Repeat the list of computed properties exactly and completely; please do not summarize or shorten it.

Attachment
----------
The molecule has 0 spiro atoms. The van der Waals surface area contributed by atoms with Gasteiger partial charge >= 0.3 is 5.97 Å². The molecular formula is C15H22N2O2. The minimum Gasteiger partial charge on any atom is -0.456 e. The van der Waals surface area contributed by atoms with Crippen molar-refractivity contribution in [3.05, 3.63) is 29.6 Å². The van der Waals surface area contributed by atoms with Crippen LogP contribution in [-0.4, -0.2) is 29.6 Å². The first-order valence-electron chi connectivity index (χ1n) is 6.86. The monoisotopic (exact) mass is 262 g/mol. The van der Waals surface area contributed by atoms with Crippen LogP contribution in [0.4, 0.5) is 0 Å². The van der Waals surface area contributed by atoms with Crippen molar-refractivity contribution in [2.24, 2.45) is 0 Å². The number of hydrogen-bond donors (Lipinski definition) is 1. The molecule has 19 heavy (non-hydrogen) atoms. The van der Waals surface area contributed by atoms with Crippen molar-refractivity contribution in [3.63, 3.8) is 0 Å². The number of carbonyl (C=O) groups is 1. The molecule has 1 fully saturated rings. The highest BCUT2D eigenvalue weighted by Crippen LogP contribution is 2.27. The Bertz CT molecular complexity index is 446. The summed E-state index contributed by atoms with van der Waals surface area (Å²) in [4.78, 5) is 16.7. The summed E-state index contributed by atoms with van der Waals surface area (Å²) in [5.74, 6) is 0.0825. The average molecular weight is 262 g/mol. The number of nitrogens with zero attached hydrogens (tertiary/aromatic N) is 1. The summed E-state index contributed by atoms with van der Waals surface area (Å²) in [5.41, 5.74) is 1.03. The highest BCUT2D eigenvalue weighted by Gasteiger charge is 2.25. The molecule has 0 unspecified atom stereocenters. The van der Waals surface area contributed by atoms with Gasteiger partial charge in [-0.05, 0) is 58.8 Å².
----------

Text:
The molecule has 0 spiro atoms. The van der Waals surface area contributed by atoms with Gasteiger partial charge >= 0.3 is 5.97 Å². The molecular formula is C15H22N2O2. The minimum Gasteiger partial charge on any atom is -0.456 e. The van der Waals surface area contributed by atoms with Crippen molar-refractivity contribution in [3.05, 3.63) is 29.6 Å². The van der Waals surface area contributed by atoms with Crippen LogP contribution in [-0.4, -0.2) is 29.6 Å². The first-order valence-electron chi connectivity index (χ1n) is 6.86. The monoisotopic (exact) mass is 262 g/mol. The van der Waals surface area contributed by atoms with Crippen LogP contribution in [0.4, 0.5) is 0 Å². The van der Waals surface area contributed by atoms with Crippen molar-refractivity contribution in [2.24, 2.45) is 0 Å². The number of hydrogen-bond donors (Lipinski definition) is 1. The molecule has 19 heavy (non-hydrogen) atoms. The van der Waals surface area contributed by atoms with Crippen molar-refractivity contribution in [3.63, 3.8) is 0 Å². The number of carbonyl (C=O) groups is 1. The molecule has 1 fully saturated rings. The highest BCUT2D eigenvalue weighted by Crippen LogP contribution is 2.27. The Bertz CT molecular complexity index is 446. The summed E-state index contributed by atoms with van der Waals surface area (Å²) in [4.78, 5) is 16.7. The summed E-state index contributed by atoms with van der Waals surface area (Å²) in [5.74, 6) is 0.0825. The average molecular weight is 262 g/mol. The number of nitrogens with zero attached hydrogens (tertiary/aromatic N) is 1. The summed E-state index contributed by atoms with van der Waals surface area (Å²) in [5.41, 5.74) is 1.03. The highest BCUT2D eigenvalue weighted by Gasteiger charge is 2.25. The molecule has 0 unspecified atom stereocenters. The van der Waals surface area contributed by atoms with Gasteiger partial charge in [-0.05, 0) is 58.8 Å².